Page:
In order to qualify for a full tax deferral, the seller must meet two requirements. First, he or she must reinvest all proceeds into the replacement property. Second, he or she must acquire the replacement property with an equal or greater amount of debt. If the seller fails to do either of these, the I.R.S, considers any applicable amount to be a benefit to the seller, and he or she will be liable for a tax.
Here, the Seller obtained the replacement property using all of his $190,000 sale proceeds and obtained a mortgage greater than what he previously had. Therefore, he will be able to defer all of the capital gain taxes.
Here, the Seller incurred less debt and used less than his full sale proceeds. Consequently, the IRS will determine that he obtained a $115,000 benefit, and this will be taxable.
On August 1, 2016, Governor Charlie Baker signed Chapter 177 of the Acts of 2016 into law. This new law amends the Equal Pay Law, Chapter 149, Section 105A-C, which states that there should be equal pay for equal work.
Though Massachusetts has had an equal pay law since 1954, it lacked clarity and a comprehensive definition of what “comparable work” meant. Before the new law came to pass, this lack of transparency about what qualifies “comparable work” was providing employers with gray areas and hindering the progress of equal pay in Massachusetts. Specifically, the law was brought into question in 1998. Massachusetts’s Supreme Judicial Court denied a group of female cafeteria workers equal pay to the male custodians, citing that there were no grounds to determine if the work was comparable. With the new law, these gray areas have been eliminated.
Additionally, the new expansion to the Equal Pay for Equal Work Law prohibits employers from asking their employees for salary history when hiring, due to the fact that it can create a cycle of disparities in wage. It also allows employees the freedom of discussing their salaries with other employees without fear of employer retribution. This law applies to all employers and cites an” employer” as “any person acting in the interest of an employer directly or indirectly” (M.G.L. ch.149 §1). Along with these new revisions to Section 105 A through 105 C, is the opportunity for employers to do a self-evaluation of their wage practices to ensure they are complying with the law before it comes into effect at the beginning of 2018. Those employers who do the self-evaluation will have a positive defense to liability against any grievances filed within a three year period of their self-evaluation.
Employers who are found to be violating this law by practicing wage discrimination are liable to the employees affected and will have to compensate them for their unpaid wages, benefits, and other compensation (M.G.L. ch.149 §105A (b)). To read over the new law, please see the link below:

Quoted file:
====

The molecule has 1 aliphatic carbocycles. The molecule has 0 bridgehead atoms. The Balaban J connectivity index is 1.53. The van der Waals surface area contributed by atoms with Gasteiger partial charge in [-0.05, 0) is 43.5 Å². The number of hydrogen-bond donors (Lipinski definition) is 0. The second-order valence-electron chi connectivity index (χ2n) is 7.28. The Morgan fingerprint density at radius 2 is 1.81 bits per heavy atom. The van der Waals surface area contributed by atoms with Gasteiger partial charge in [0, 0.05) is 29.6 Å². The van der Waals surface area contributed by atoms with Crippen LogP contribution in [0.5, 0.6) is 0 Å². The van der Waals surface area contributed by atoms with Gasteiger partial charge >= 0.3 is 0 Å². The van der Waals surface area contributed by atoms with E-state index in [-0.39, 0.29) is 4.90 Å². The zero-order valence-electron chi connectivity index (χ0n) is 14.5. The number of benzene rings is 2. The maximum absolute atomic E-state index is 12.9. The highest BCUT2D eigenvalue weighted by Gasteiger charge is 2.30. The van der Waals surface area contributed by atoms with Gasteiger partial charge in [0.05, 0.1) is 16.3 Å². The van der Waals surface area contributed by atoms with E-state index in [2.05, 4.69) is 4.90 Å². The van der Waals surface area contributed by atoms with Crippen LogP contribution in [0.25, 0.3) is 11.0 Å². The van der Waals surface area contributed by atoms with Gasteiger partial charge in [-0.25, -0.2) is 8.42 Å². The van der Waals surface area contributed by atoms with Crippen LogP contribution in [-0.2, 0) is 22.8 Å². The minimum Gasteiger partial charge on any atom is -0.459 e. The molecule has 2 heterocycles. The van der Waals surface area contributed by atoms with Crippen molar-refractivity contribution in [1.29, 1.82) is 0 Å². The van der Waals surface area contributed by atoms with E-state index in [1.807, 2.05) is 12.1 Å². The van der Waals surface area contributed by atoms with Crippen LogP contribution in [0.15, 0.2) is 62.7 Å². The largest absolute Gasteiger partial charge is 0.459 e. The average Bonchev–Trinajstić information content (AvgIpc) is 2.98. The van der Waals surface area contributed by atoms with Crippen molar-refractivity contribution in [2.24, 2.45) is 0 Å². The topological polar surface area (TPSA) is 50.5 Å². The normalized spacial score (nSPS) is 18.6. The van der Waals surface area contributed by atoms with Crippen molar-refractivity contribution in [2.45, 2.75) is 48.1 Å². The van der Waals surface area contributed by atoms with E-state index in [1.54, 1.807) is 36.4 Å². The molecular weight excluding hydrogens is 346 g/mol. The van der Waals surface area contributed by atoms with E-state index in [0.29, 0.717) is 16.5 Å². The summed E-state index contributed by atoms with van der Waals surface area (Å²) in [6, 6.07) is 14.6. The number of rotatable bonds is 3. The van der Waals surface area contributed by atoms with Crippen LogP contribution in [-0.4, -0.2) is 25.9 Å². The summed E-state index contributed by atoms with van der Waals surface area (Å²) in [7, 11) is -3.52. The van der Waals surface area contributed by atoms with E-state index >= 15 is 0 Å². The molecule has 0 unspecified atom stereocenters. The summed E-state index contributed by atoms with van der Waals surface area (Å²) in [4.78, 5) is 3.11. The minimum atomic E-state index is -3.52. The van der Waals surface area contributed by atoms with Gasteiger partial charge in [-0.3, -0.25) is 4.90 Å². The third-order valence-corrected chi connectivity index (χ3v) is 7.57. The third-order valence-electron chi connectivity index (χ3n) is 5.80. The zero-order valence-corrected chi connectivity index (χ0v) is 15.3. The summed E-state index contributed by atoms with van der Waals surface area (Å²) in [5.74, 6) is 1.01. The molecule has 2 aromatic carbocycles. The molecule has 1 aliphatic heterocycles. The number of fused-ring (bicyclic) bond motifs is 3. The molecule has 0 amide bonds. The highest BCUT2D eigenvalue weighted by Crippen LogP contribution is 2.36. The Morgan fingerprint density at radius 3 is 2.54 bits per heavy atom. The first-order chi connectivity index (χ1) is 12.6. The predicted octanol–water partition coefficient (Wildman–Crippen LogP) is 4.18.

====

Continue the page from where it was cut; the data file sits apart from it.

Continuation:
Estate Planning Pitfalls Can Occur if You Don't Know.
Estate planning is one of those things that individuals like to put off for another day. Much has been written about the problems that can come with a person's failure to execute basic estate planning documents, such as a will. However, little has been said about the all-too-common problems that can arise even after estate planning documents have been prepared and signed. Let's take a look at one such problem- the failure to examine and understand how your assets are titled and the complications that can result.
With estate planning, there are two types of assets: 1) probate assets; and 2) non-probate assets. Let's start with the second of these- non-probate assets. Non-probate assets are those assets that, by virtue of how they are titled, pass directly to other person upon death. They don't pass through a will, and, as a result, don't go through the probate process. For example, if Michael and Sarah have a joint savings account at the bank, that is a non-probate asset. If Michael passes away, his share of the joint account does not pass to the heirs he named in his will, but instead goes directly to Sarah. A life insurance policy with a named beneficiary is another example of a non-probate asset. If Michael names Sarah as his beneficiary to his life insurance policy with the life insurance company, and Michael dies, the life insurance company pays the benefit directly to Sarah, and it does not go to anyone else named in Michael's will. There are other examples, including with real estate which will be discussed below, but you can see, non-probate assets are those assets that already have a predetermined person to whom they will go upon the (co-) owner's death.
Probate assets are the other type of asset. These assets are titled (or are owned) only in the name of the person who dies and must go to their rightful new owner only through the probate process. For example, your computer that you are using to view this blog entry is a probate asset. It is owned by you and no one else. As a result, it would need to be probated in order to go to your desired heir once you pass away. Also, a bank account and a home that is only in your name are both other examples of probate assets. These assets must be probated upon death to go to their rightful new owner, your heir, whether that heir is named in your will or determined by the laws of your state, if you don't have a will. In other words, these assets would be part of the 'probate estate' that would need to be filed with the probate court.